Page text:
Geoffrey Goodman, a veteran political and industrial reporter who covered elections years ago, tells me that the things politicians said then would have finished many a career if they had become public: 

“In the old days when political leaders made nasty side comments no one was aware—or if they were the political reporter would discreetly make a note and not use it (except in his memoirs !!!). Not now.  Modern communications means instant disaster —or fame. Nothing in between.

“I recall the 1964 general election when I was with Harold Wilson for the whole campaign —  along with a Fleet street army that included Peter Jenkins (Manchester Guardian) who got smashed every night so he missed Harold’s comment about:  “those f…ing reporters from the Manchester Guardian—can’t even keep sober or write proper shorthand”.  Or for that matter Winston during the war who, Iam told, was constantly berating the generals behind their back but nobody would ever dared reporting it. I am also reminded of George Brown [dear old George] with whom I covered the 1970 election. He made comments about everybody that would have destroyed him on the spot in the present media culture.”

Brown was of course on the ropes long before the Gillian Duffy episode, and he has lost ground in the last two weeks. And in many ways I would agree with the FT and The Economist that it is time for Labour to be replaced in government. 

But that is surely not wise at a time when there is a need for capable and experienced handling of Britain’s growing economic problems. Today’s riots in Greece show the depth of unrest that is threatening mainland Europe. Personally, I’d rather have anyone but Cameron as prime minister in such a crisis.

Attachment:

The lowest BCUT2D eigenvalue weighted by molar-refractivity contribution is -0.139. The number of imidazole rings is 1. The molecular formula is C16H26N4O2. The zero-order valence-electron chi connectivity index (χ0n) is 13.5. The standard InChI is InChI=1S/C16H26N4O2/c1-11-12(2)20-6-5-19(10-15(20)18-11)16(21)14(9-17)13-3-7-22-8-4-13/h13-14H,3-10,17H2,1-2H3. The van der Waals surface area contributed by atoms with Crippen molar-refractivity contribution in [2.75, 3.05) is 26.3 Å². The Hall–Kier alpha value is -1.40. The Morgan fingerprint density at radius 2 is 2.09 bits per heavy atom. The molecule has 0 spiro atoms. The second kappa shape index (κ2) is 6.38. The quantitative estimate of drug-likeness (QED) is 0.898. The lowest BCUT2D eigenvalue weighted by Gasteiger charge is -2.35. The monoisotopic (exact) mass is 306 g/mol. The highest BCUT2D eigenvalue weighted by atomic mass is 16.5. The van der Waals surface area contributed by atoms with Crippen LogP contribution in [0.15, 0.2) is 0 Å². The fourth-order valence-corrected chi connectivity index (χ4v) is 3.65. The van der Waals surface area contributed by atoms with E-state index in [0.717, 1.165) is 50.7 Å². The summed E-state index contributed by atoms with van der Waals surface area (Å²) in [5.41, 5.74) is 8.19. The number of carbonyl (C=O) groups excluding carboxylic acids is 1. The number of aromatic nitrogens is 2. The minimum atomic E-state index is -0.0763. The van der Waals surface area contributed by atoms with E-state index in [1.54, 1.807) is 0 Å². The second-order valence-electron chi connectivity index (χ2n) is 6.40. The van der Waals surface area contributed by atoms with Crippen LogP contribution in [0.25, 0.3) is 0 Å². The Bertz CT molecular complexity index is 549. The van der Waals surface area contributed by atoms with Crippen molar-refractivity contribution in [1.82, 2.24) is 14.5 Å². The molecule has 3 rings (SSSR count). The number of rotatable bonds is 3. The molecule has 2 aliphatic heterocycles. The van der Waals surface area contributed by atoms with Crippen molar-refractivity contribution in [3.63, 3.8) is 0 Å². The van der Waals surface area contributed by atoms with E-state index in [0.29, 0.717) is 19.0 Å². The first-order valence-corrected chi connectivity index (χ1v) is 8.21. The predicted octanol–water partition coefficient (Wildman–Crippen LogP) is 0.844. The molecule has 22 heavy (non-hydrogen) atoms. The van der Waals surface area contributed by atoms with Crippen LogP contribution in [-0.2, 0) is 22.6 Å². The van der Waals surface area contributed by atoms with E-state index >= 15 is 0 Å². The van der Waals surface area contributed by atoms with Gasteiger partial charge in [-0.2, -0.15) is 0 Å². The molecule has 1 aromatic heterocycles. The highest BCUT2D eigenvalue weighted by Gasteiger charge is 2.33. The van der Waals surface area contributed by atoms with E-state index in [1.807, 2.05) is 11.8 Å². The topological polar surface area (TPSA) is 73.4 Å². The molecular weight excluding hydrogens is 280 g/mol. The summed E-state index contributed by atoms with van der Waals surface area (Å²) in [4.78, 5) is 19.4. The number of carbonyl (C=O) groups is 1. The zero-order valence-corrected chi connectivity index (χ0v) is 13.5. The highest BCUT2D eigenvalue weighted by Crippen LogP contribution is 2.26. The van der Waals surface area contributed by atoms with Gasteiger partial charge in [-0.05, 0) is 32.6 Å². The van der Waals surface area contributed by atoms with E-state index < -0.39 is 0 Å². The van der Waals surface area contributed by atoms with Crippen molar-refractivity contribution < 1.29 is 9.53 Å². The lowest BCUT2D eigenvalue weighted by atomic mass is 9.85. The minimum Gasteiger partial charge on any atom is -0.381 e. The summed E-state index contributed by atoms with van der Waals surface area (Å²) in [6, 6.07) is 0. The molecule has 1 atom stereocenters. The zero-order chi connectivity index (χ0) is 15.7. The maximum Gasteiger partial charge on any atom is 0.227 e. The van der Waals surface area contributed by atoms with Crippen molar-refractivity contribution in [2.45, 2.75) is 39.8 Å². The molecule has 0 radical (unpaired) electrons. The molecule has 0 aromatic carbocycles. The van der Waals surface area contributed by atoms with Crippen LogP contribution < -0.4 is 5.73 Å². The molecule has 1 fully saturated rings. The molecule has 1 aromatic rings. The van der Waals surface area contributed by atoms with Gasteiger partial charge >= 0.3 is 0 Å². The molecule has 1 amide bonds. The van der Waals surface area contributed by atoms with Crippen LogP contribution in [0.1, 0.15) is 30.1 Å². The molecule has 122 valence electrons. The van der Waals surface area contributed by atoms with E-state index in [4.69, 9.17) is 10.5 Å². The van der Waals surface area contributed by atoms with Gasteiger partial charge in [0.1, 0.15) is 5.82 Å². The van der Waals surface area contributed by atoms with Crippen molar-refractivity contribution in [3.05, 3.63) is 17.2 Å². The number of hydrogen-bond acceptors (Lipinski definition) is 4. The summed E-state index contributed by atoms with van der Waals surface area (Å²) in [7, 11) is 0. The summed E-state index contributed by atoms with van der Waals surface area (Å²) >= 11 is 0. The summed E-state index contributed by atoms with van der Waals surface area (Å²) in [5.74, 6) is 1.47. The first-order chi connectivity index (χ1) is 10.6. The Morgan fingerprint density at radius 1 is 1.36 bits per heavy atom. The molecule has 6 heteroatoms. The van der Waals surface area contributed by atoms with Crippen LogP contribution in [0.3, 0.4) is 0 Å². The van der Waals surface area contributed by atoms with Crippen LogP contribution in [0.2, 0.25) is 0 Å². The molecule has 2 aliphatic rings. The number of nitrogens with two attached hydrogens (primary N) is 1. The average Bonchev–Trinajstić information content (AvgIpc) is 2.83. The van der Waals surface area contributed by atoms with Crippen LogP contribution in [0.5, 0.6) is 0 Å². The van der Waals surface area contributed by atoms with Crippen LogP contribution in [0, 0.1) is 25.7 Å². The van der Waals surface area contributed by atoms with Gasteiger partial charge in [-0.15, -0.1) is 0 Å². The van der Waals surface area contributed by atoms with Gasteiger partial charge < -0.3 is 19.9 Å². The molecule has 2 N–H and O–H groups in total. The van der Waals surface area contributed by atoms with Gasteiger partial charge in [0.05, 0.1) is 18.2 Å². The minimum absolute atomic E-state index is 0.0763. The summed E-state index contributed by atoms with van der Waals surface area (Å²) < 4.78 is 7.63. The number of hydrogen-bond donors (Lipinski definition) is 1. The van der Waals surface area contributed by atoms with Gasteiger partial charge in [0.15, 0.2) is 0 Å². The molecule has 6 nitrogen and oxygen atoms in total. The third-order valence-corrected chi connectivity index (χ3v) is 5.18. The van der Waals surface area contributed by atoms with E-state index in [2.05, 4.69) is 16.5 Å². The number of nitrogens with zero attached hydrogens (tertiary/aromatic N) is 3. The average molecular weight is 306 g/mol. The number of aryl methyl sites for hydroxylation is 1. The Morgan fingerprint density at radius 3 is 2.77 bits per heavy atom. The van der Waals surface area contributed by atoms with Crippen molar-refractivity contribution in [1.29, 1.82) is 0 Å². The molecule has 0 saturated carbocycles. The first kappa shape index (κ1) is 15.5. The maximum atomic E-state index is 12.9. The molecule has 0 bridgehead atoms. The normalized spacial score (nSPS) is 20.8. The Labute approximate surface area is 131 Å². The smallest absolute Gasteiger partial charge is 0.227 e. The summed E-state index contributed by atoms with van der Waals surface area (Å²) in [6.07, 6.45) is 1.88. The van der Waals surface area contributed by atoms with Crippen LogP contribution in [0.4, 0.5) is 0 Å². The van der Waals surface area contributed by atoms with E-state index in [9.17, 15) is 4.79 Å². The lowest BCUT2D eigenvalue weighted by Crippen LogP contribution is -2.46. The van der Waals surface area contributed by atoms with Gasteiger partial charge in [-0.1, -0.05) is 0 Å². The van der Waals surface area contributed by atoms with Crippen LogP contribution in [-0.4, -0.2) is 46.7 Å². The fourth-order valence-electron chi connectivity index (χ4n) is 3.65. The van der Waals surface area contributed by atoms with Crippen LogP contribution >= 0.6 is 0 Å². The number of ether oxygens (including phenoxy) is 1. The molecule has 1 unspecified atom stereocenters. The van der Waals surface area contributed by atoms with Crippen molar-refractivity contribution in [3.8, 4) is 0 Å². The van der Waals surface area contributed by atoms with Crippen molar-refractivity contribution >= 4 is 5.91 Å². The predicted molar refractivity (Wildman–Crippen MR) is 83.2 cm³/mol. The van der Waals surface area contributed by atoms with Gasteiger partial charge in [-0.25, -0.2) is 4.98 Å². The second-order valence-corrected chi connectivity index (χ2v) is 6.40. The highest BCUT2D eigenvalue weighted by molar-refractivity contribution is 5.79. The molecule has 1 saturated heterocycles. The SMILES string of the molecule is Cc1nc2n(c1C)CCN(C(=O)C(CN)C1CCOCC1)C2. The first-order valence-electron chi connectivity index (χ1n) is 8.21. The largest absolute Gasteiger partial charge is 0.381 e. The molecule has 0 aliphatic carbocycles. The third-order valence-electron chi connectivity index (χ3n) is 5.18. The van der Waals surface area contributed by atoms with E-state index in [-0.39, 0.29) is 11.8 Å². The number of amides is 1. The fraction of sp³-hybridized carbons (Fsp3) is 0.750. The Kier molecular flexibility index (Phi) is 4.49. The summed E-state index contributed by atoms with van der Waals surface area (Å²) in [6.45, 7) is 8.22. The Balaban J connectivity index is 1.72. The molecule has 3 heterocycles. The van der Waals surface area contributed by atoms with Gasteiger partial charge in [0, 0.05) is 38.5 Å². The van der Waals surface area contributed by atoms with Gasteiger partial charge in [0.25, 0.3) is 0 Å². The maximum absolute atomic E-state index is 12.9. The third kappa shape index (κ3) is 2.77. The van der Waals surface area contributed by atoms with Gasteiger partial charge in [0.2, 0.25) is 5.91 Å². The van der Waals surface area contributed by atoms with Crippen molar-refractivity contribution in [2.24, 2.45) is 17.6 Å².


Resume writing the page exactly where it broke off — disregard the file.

If I had a vote (which I don’t because I’m not registered in the UK), I would vote either Lib-Dem or Labour in order to defeat the Conservatives.

My ideal would be a Gordon Brown-led coalition government, with the Lib-Dems as a significant partner providing several Cabinet ministers to replace many of Labour current listless team. It probably won’t happen, but we’ll regret it if it doesn’t.


Responses

  1. I am rather optimistic. Two young practical leaders leading a centrist government, willing to reform where necessary, intellectually strong and economically literate with over 60 percent of the votes is very good for Britain after the mess left behind by GB.

    There will be strains and stresses – sniping from the right against Cameron and from the left against Clegg but that would happen anyway regardless.

    Cameron is a very able politician and so is Clegg. I hope the doubters will be seriously proved wrong.

  2. A few thoughts on the British election result.

    The centre-Right Clegg-Cameron coalition is the best solution that was available. My hopes for a LibDem-Lab coalition, with Gordon Brown continuing for at least a few months as PM, became impossible, partly because Labour did not have the seats and partly because of Brown’s perceived character flaws. Given that, it’s best for Labour to reorganise itself in opposition.

    However it won’t be surprising if serious cracks appear soon in the Con-LibDem coalition. There will be tensions over issues like Europe, economic cutbacks and political reform. Also, while several LibDem MPs have been made ministers with real and satisfying jobs to do, Nick Clegg has the possibly frustratingly nominal role of deputy prime minister, apparently i/c only political reform, much of which the Conservatives are pledged to block.